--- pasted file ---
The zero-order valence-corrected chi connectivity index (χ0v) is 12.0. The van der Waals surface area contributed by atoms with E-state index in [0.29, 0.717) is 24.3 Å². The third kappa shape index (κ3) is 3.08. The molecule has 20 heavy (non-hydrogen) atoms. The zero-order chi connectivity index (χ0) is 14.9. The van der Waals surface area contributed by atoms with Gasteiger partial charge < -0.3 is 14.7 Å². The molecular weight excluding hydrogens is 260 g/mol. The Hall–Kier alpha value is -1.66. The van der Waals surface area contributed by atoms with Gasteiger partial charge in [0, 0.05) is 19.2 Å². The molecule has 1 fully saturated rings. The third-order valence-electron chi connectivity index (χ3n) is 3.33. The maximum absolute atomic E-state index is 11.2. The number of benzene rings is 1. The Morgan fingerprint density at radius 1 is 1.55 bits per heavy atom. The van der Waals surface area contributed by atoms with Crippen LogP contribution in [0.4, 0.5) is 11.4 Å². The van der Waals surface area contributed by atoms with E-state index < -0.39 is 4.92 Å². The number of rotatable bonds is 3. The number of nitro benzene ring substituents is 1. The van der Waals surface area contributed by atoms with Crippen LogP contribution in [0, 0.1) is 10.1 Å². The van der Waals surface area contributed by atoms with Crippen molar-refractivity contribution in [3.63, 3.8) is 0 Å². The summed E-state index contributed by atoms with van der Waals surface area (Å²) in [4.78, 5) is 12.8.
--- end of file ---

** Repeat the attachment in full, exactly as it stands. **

The zero-order valence-corrected chi connectivity index (χ0v) is 12.0. The van der Waals surface area contributed by atoms with E-state index in [0.29, 0.717) is 24.3 Å². The third kappa shape index (κ3) is 3.08. The molecule has 20 heavy (non-hydrogen) atoms. The zero-order chi connectivity index (χ0) is 14.9. The van der Waals surface area contributed by atoms with Gasteiger partial charge < -0.3 is 14.7 Å². The molecular weight excluding hydrogens is 260 g/mol. The Hall–Kier alpha value is -1.66. The van der Waals surface area contributed by atoms with Gasteiger partial charge in [0, 0.05) is 19.2 Å². The molecule has 1 fully saturated rings. The third-order valence-electron chi connectivity index (χ3n) is 3.33. The maximum absolute atomic E-state index is 11.2. The number of benzene rings is 1. The Morgan fingerprint density at radius 1 is 1.55 bits per heavy atom. The van der Waals surface area contributed by atoms with Crippen LogP contribution in [0.4, 0.5) is 11.4 Å². The van der Waals surface area contributed by atoms with E-state index < -0.39 is 4.92 Å². The number of rotatable bonds is 3. The number of nitro benzene ring substituents is 1. The van der Waals surface area contributed by atoms with Crippen LogP contribution in [0, 0.1) is 10.1 Å². The van der Waals surface area contributed by atoms with Crippen molar-refractivity contribution in [3.63, 3.8) is 0 Å². The summed E-state index contributed by atoms with van der Waals surface area (Å²) in [4.78, 5) is 12.8.